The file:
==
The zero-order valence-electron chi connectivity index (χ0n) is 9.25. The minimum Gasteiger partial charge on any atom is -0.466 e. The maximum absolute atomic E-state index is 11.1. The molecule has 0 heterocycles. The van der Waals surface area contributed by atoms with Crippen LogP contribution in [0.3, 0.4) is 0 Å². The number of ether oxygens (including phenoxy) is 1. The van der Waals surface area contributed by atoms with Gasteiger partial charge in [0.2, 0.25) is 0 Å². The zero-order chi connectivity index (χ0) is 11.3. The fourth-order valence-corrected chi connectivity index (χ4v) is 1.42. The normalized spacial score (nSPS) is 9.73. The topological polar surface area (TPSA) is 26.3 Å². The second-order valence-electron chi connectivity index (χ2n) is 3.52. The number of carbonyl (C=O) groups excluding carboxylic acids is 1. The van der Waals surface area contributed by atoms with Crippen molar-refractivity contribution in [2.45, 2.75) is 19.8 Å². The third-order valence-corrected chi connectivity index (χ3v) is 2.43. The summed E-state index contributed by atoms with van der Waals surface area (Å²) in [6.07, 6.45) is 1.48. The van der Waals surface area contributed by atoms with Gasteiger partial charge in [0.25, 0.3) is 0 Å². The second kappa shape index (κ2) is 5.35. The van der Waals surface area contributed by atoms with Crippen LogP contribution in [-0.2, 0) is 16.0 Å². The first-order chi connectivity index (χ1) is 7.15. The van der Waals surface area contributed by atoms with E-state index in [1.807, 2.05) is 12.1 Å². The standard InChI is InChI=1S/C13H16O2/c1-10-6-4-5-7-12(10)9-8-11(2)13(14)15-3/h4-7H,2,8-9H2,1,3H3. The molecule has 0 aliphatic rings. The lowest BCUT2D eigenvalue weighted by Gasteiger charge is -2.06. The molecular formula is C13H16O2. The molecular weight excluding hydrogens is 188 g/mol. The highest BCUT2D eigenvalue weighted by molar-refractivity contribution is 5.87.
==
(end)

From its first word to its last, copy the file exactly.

The zero-order valence-electron chi connectivity index (χ0n) is 9.25. The minimum Gasteiger partial charge on any atom is -0.466 e. The maximum absolute atomic E-state index is 11.1. The molecule has 0 heterocycles. The van der Waals surface area contributed by atoms with Crippen LogP contribution in [0.3, 0.4) is 0 Å². The number of ether oxygens (including phenoxy) is 1. The van der Waals surface area contributed by atoms with Gasteiger partial charge in [0.2, 0.25) is 0 Å². The zero-order chi connectivity index (χ0) is 11.3. The fourth-order valence-corrected chi connectivity index (χ4v) is 1.42. The normalized spacial score (nSPS) is 9.73. The topological polar surface area (TPSA) is 26.3 Å². The second-order valence-electron chi connectivity index (χ2n) is 3.52. The number of carbonyl (C=O) groups excluding carboxylic acids is 1. The van der Waals surface area contributed by atoms with Crippen molar-refractivity contribution in [2.45, 2.75) is 19.8 Å². The third-order valence-corrected chi connectivity index (χ3v) is 2.43. The summed E-state index contributed by atoms with van der Waals surface area (Å²) in [6.07, 6.45) is 1.48. The van der Waals surface area contributed by atoms with Gasteiger partial charge in [0.25, 0.3) is 0 Å². The second kappa shape index (κ2) is 5.35. The van der Waals surface area contributed by atoms with Crippen LogP contribution in [-0.2, 0) is 16.0 Å². The first-order chi connectivity index (χ1) is 7.15. The van der Waals surface area contributed by atoms with E-state index in [1.807, 2.05) is 12.1 Å². The standard InChI is InChI=1S/C13H16O2/c1-10-6-4-5-7-12(10)9-8-11(2)13(14)15-3/h4-7H,2,8-9H2,1,3H3. The molecule has 0 aliphatic rings. The lowest BCUT2D eigenvalue weighted by Gasteiger charge is -2.06. The molecular formula is C13H16O2. The molecular weight excluding hydrogens is 188 g/mol. The highest BCUT2D eigenvalue weighted by molar-refractivity contribution is 5.87.